Getting the routes generated by MaxSea TZ into the Raymarine plotter is not one click, but is easily achieved. I don't know how many times I had to do this over the two months of sailing but I guarantee that it does work.

My advice is buy a good laptop and buy MaxSea TZ. I will continue to do all my planning using this software.

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MaxSea TZ – Route planning & re-planning….repeatedly….

This is the fifth post so far on the use of MaxSea TZ on passage.

Previous posts are:

Navigation Software Trials in Biscay 2012

MaxSea TZ – Downloading weather data on your sat phone 1 of 2

MaxSea TZ – Downloading weather data on your sat phone 2 of 2

MaxSea TZ – Displaying weather data by received by email

As I have said before, just so readers get my comments in context, please note that my critique is simply that – it is not a condemnation of MaxSea TZ – far from it, I hope to end this series by making sure I record what I think is so brilliant about MaxSea TZ and why I still rate it as the best planning tool on the market!. But like all products there is always room for improvement and I hope that my comments and observations will be received by the folk at MaxSea with interest.

I and 15 other boats on Rally Portugal are stuck in Falmouth – waiting for the elusive break in the weather that would allow  a trip to Baiona. As a result I have been updating the weather data using MaxSea TZ weather service on a daily basis, and then remodelling the planned route within the parameters that I have chosen.

So below is a glimpse of the two routes that I have planned – Inner and Outer – for crossing Biscay.

In this respect I must say MaxSea is the best software I have used to date. If you have not used it yet it is hard to describe what a pleasure it is to be able to zoom out and in repeatedly so smoothly and without losing your place on the chart. To be able to see obstructions; dangers; currents; winds; wave heights; bathymetric data and any permutation at will so that you can make the complex  decision of what route to take long before you use the “Launch Routing” function that computes the optimal route using the isochron model.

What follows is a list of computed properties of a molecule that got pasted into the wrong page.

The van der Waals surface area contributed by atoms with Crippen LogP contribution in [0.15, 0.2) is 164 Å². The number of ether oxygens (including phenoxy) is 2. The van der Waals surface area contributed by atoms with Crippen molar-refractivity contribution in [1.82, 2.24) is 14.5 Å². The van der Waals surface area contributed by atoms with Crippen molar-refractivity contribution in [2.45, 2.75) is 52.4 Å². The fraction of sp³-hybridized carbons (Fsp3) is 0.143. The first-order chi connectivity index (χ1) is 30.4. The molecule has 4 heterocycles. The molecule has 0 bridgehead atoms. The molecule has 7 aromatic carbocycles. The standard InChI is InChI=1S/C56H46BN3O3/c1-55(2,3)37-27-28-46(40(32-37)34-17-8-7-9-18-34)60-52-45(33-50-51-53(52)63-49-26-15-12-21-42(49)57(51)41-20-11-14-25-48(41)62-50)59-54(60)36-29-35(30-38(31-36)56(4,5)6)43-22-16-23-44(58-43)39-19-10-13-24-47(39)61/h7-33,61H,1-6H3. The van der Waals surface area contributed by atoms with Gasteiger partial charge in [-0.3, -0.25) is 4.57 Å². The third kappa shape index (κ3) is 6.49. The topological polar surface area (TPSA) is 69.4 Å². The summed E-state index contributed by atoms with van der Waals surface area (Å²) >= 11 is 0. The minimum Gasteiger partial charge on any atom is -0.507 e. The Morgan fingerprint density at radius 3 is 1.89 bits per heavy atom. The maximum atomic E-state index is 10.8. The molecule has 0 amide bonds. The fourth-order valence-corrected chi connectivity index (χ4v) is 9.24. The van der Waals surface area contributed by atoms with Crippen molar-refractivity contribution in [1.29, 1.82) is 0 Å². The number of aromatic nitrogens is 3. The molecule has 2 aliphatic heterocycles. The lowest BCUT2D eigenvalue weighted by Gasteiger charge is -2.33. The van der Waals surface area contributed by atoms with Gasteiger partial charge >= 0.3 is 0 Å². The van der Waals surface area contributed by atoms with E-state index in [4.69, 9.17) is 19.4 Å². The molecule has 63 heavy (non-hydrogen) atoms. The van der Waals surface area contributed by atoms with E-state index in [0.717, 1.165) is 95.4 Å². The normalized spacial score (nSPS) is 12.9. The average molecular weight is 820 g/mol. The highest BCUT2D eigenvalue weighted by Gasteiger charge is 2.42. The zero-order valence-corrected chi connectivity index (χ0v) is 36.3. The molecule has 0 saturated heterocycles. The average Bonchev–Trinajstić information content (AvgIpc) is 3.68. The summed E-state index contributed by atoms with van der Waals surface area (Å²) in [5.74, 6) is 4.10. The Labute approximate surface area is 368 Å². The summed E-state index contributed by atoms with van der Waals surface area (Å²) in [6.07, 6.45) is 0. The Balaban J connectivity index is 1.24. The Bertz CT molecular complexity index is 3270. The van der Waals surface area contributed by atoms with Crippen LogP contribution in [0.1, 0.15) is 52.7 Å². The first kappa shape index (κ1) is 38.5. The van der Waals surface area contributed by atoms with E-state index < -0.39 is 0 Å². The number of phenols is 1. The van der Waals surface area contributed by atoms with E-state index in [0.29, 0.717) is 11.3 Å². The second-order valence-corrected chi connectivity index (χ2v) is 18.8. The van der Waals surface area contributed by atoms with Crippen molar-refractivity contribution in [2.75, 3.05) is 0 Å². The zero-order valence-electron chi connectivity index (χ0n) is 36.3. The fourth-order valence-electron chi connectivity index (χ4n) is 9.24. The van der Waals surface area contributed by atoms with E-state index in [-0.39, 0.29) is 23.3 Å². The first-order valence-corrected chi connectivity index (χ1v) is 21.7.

Remember I have access to Neptune Cmap Planner and the very latest Raymarine e125 Plotter. But neither of these options holds any temptation at all when I am trying to plan and figure optimal routes according to the latest weather updates.

The Neptune Cmap Planner comes close to being “very good” since it can calculate optimal departure times; routes; and take into account the latest Grib file data from one of the free services such as Ugrib or zyGrib. But the interface is so clumsy that it becomes exceedingly tedious to use it and just makes you want to shut the laptop and have a good strong drink.

As for the Raymarine e125 Hybrid Touch – well its next to useless for the task at hand. It does not interface to any useful weather service. Yes, yes, I know about the US based Sirius System – but what use is that to me? In any case that requires extra hardware from Raymarine and an expensive subscription based data service from Sirius – very old school thinking! Even if you were in the US and had all the hardware and data at your finger tips the Raymarine software does nothing to help you plan or optimise your plans using the weather data – its all up to you. What is the year?…is it 1912 ? !

So…. back in the real world where good programmers make software actually do useful things….

The following is a screen shot of the two routes that I want to consider in the light of weather data.

MaxSea Route Planning1 The screen shot shows the two routes I am considering across Biscay.

The task every day is to download weather data. This is very simple using the MaxSea free weather data service – so long as you have Wifi…

Then to calculate the impact of that data – wind speeds; wave heights; dangerous routes and so on – on my particular planned route…

 

So the result of running MaxSea TZ “Launch Routing” function is that you get a blow by blow, step by step assessment of the wind, waves etc. on the route….and a suggested better route…

MaxSea Route Planning2